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The News Website for Glendale High School

Explosion

The News Website for Glendale High School

Explosion

Ditch that SHEIN Top!

The rise of fast fashion has shown a growing impact on the environment
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“Shop like a billionaire!” 

Click. A new purchase. 

One by one, they add up to millions of garments that have to be rushed to be made. Recently, we have seen a growth in the popularity of “fast fashion” brands like SHEIN and Temu, because of their cheap prices. Videos about “hauls” and cheap “dupes” for expensive products have been blowing up on TikTok. 

Despite these brands’ ethical concerns, many people say that they “just want cheap clothes” and “it’s not their business.” But I hate to disappoint you, because these people are just showing their ignorance.

The COVID-19 pandemic pushed shoppers online during the quarantine period. During this time, SHEIN’s popularity blew up, and Temu quickly followed, after it launched its online store in 2022. 

However, not all fast fashion companies are solely online, including popular brands, such as H&M, ZARA, Hollister, and Brandy Melville. A recent documentary titled Brandy Hellville & the Cult of Fast Fashion reveals the harmful practices implemented by Brandy Melville.

According to the UN Alliance for Sustainable Fashion, the fashion industry is the second biggest consumer of water, and it is responsible for 2-8% of all global carbon emissions, which according to the UN Framework for Climate Change, is about 1.2 billion tonnes annually. 

Yet even after SHEIN was called out for having lead in their clothes, stealing others’ designs, and having deplorable working conditions, the company’s profits have more than doubled in 2024 alone

This is despite the fact that their clothes fall apart in weeks, enticing people to buy more clothes more often. This both increases waste, and SHEIN’s profit margin, as people keep going back for more. This trend was recently satirized in a recent parody commercial on Saturday Night Live.

Clack, clack. Another day at work. 

According to Business Insider, the working conditions at the factories producing items for SHEIN, and other fast fashion brands, are unsustainable. Workers receive about 2-4 cents for each piece of clothing they produce. These employees also receive only one day off each month, and they may be fined for up to two-thirds of their wages, if they make a mistake on even a single article of clothing. 

Because their working hours are so long, these factory workers often wash their hair during their lunch breaks, and according to the BBC, a factory was found to have no emergency exits. What are they supposed to do if there’s a fire, roast marshmallows?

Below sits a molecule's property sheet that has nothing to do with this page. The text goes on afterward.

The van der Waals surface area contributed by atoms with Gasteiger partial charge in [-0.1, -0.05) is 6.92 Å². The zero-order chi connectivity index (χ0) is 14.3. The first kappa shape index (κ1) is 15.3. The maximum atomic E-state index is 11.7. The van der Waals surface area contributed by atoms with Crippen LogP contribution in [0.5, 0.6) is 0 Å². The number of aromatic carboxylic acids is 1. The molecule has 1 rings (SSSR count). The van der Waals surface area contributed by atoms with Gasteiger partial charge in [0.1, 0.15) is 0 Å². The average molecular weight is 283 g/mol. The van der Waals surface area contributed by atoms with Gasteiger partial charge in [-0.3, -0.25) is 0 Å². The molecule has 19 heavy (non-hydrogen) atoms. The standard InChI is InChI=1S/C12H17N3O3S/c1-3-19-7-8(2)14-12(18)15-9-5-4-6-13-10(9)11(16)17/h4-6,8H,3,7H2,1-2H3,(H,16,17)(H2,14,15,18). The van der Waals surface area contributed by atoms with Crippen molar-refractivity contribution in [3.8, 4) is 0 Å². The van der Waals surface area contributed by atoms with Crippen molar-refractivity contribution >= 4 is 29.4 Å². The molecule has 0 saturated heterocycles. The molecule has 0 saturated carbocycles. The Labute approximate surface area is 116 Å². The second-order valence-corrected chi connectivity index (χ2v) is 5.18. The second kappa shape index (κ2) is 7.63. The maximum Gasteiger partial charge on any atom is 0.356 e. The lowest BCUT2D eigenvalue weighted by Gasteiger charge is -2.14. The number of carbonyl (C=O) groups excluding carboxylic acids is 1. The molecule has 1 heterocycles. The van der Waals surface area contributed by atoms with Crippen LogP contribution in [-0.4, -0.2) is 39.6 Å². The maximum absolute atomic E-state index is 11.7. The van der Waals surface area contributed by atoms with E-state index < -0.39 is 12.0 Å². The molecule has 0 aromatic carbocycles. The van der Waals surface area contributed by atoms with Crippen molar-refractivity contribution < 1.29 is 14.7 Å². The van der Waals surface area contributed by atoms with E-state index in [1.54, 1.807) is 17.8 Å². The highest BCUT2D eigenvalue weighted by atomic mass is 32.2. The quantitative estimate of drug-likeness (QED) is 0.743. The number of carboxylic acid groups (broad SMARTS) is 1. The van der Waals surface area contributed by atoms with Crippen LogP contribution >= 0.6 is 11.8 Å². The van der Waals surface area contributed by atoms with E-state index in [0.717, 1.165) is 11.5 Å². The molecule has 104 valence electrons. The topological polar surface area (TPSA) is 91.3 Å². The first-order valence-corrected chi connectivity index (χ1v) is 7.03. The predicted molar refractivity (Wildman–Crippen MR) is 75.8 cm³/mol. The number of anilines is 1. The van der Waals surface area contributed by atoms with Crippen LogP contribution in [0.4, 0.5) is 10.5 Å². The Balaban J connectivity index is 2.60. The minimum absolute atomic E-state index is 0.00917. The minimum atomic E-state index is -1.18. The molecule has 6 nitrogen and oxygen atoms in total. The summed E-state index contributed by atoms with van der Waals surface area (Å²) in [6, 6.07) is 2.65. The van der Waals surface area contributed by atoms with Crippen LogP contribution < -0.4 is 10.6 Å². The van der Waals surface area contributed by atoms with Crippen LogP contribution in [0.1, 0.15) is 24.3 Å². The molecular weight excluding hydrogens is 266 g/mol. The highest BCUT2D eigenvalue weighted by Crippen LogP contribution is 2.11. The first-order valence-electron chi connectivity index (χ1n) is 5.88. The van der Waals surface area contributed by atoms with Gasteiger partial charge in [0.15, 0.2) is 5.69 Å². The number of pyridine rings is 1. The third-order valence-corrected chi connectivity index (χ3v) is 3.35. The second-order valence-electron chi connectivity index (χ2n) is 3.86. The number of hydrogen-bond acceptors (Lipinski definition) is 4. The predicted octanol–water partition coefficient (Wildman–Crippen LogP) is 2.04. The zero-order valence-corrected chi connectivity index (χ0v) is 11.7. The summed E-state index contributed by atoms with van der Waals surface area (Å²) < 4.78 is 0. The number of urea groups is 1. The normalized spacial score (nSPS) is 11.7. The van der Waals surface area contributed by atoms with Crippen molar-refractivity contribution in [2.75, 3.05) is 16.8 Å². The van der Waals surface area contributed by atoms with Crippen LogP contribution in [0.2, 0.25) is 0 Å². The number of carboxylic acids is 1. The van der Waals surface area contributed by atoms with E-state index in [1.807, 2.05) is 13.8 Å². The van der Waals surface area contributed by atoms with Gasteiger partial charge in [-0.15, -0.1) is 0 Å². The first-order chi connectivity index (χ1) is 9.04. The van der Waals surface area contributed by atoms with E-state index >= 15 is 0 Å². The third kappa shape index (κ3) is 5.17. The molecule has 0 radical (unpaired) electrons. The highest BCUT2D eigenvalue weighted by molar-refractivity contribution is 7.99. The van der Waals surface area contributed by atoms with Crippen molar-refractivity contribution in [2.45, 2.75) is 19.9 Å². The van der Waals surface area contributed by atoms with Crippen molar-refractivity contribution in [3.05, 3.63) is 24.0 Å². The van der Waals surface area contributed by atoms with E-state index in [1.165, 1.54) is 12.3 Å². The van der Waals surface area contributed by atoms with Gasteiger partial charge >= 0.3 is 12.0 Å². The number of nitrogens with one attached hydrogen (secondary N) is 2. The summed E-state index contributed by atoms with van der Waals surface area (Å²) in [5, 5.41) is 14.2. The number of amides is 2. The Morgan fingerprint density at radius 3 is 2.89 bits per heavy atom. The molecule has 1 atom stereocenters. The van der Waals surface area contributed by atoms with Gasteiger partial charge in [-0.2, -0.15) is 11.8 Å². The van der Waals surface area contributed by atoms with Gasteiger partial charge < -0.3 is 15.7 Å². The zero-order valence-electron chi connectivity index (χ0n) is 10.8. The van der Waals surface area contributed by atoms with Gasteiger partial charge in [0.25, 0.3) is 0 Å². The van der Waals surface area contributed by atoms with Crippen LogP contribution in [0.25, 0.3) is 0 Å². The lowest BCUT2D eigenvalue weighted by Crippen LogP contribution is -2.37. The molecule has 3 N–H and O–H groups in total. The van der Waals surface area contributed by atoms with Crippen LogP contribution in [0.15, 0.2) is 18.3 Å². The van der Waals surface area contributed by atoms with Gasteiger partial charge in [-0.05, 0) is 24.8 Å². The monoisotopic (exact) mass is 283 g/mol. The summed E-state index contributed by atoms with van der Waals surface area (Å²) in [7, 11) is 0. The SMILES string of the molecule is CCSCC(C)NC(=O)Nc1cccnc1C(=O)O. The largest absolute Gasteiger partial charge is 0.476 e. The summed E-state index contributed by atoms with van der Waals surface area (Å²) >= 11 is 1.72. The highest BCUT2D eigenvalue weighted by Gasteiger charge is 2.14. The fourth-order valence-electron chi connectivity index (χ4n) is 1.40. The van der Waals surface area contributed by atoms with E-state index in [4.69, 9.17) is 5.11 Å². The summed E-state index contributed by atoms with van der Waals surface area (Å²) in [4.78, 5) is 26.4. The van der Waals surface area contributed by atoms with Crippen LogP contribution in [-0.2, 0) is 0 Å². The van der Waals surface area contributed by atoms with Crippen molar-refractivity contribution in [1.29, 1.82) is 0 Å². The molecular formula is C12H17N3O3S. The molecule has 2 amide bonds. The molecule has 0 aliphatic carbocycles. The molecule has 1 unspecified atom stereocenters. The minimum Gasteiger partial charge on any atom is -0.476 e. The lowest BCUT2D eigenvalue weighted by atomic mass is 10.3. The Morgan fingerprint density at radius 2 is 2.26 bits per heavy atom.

“One order can’t hurt.” 

Based on an article by National Geographic, the UN has declared “an environmental and social emergency” in the Atacama Desert in Chile. It has been described as “the Great Fashion Garbage Patch,” due to the sheer amount of clothes that are discarded there. In 2023 alone, this desert received over 43 million tons of clothing. According to TIME, for the past thirty-five years, Garfield telephones have also been washing up along the beaches of Brittany, France. 

Further, according to Euronews, fast fashion brands H&M and Zara were found to be linked to illegal deforestation in Brazil. The non-profit organization, Earthsight, found 800,000 tonnes of cotton originating from “Brazilian estates where land grabbing, violence and corruption are rife.” This cotton was approved by Better Cotton as sustainable, yet it is contributing to the rapid deforestation of the Cerrado region.

Tap. Posted. A video of the SHEIN factory comes out. 

What are the comments? 

“Hurry up with my package.” 

“Work faster, I want my package.” 

The unwavering support for these companies is what allows them to buy Super Bowl advertisements and continue to make profits. Are we really that selfish that we would rather have cheap clothes than to help the people subjected to these harsh jobs or to save the environment?

The Good On You website was created to promote brands that have shown to be sustainable, labeling brands as “We Avoid,” “Not Good Enough,” “It’s a Start,” “Good,” and “Great.” These categories are based on a brand’s treatment of their workers, their environmental policy, and their concern for animal welfare. When brands are given low ratings, the website provides recommendations for more sustainable ones. 

A solution as simple as a boycott can push companies to improve their sustainability. Thrifting is a better option to find cheaper alternatives of expensive clothing, without supporting fast fashion. Overall, being informed allows us to make decisions that promote sustainability and reduce the effects of climate change.

Your purchasing decisions matter, Nitros! Don’t make excuses! Let’s take care of the planet!

About the Contributor
Kate Enriquez
Kate Enriquez, Staff Writer
Kate is a junior at Glendale High School. They are the treasurer of Save the Seas Club, equipment manager and member of color guard, the girls volleyball team manager, and a member of WE Club. She enjoys reading, listening to music, hanging out with her friends, drinking coffee (she might be addicted), and trying to get enough sleep and stop procrastinating.
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